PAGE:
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Will the James Webb Space Telescope (JWST) be able to capture, or ever be used for, anything similar to the Hubble Ultra Deep Field (HUDF)?

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James Webb and Hubble use two different technologies. In reality, James Webb is more of an updated Spitzer telescope, with the range being somewhere between it and Hubble. The reported range of James Webb will be in the 1-25 micron range.

Detectors just simply aren't that great at the higher end of that range, at least compared to visible sensors. Even the best instruments don't work as well as sensors from 15-20 years ago visible. Still, technology has considerably improved recently in this regard.

Still, the size of James Webb is a three times increase in diameter, which is a nine times increase in collecting area, over Hubble.

My guess is, anything in the Near Infrared (NIR) will be better in its sensitivity than the Hubble Ultra Deep Field, but anything in the Mid Infrared (MIR) will be less sensitive. Still, I can't imagine that they won't try do do something like the Hubble Ultra Deep Field, as its objective, copied from the web site, is:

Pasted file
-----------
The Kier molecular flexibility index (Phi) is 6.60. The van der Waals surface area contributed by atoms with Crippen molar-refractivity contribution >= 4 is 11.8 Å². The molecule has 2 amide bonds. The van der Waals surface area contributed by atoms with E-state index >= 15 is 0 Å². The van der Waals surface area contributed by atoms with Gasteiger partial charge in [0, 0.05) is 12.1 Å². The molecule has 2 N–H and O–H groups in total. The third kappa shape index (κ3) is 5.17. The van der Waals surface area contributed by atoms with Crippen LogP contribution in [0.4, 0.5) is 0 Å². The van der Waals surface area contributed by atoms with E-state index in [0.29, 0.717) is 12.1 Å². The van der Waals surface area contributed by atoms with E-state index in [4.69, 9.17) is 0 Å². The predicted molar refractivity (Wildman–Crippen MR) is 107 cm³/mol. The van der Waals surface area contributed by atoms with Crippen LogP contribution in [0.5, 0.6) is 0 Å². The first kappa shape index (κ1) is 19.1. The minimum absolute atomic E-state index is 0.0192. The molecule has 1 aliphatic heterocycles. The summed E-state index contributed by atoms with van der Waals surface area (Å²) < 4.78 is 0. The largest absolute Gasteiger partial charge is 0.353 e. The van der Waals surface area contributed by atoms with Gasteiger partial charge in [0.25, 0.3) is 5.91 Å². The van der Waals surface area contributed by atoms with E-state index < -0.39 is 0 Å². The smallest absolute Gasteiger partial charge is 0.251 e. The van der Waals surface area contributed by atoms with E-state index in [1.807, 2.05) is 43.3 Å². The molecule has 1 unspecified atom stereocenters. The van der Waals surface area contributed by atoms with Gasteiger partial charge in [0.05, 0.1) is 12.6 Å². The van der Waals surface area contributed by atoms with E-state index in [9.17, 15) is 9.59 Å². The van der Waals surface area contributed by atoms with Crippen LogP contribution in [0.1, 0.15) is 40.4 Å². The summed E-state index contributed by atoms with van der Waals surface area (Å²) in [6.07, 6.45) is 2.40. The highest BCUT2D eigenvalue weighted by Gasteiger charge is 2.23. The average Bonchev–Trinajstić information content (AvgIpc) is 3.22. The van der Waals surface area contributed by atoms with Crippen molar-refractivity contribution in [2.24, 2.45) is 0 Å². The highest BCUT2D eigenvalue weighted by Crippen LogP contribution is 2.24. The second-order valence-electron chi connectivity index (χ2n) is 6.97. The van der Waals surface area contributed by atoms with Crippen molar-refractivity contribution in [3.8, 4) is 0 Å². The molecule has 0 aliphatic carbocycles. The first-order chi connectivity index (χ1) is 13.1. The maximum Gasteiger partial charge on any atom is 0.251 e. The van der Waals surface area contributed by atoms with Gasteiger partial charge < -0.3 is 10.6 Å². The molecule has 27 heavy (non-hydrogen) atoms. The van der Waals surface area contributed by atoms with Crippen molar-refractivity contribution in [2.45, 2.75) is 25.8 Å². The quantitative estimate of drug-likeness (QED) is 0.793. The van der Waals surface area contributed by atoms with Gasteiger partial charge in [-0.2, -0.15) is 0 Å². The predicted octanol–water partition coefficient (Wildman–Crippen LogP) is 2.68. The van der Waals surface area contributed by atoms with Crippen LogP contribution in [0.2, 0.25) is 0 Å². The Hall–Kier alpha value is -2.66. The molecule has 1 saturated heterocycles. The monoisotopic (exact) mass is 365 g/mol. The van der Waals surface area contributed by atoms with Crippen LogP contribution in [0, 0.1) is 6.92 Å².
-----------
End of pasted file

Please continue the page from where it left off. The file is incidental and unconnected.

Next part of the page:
It will study every phase in the history of our Universe, ranging from the first luminous glows after the Big Bang, to the formation of solar systems capable of supporting life on planets like Earth, to the evolution of our own Solar System.

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"first luminous glows" Awesome! I would imagine being infrared optimized JWST will show us some cool stuff out there :-) –  TryTryAgain Jan 9 '12 at 3:42

Pushing beyond the Hubble's deep field images is one of the four primary science objectives listed on the JWST site. The reason we need an infrared telescope to do this is that the earliest galaxies in the universe are being redshifted beyond the limits of the HST's sensors. IT might not be able to create images that are equally sharp due to the longer wave lengths; but there's simply much more IR light available from that time period than there is in visible wavelengths.

To find the first galaxies, Webb will make ultra-deep near-infrared surveys of the Universe, and follow up with low-resolution spectroscopy and mid-infrared photometry (the measurement of the intensity of an astronomical object's electromagnetic radiation). To study reionization, high resolution near-infrared spectroscopy will be needed.

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The ability to see deep into the field like this is characterised by the detector's Noise Equivalent Power (NEP). This is a measure of how faint a signal can be retrieved from the 'noise' present in the detector. This noise represents several effects that inevitably create a false signal.

I can't find any numbers regarding HST vs JWST, but I would suggest that a factor of $10^4$ is possible with the technological advance between the two telescopes.

Webb Science: The Assembly of Galaxies describes the deep galactic science that would be carried out by the near infrared camera taking a 'UDF' image...

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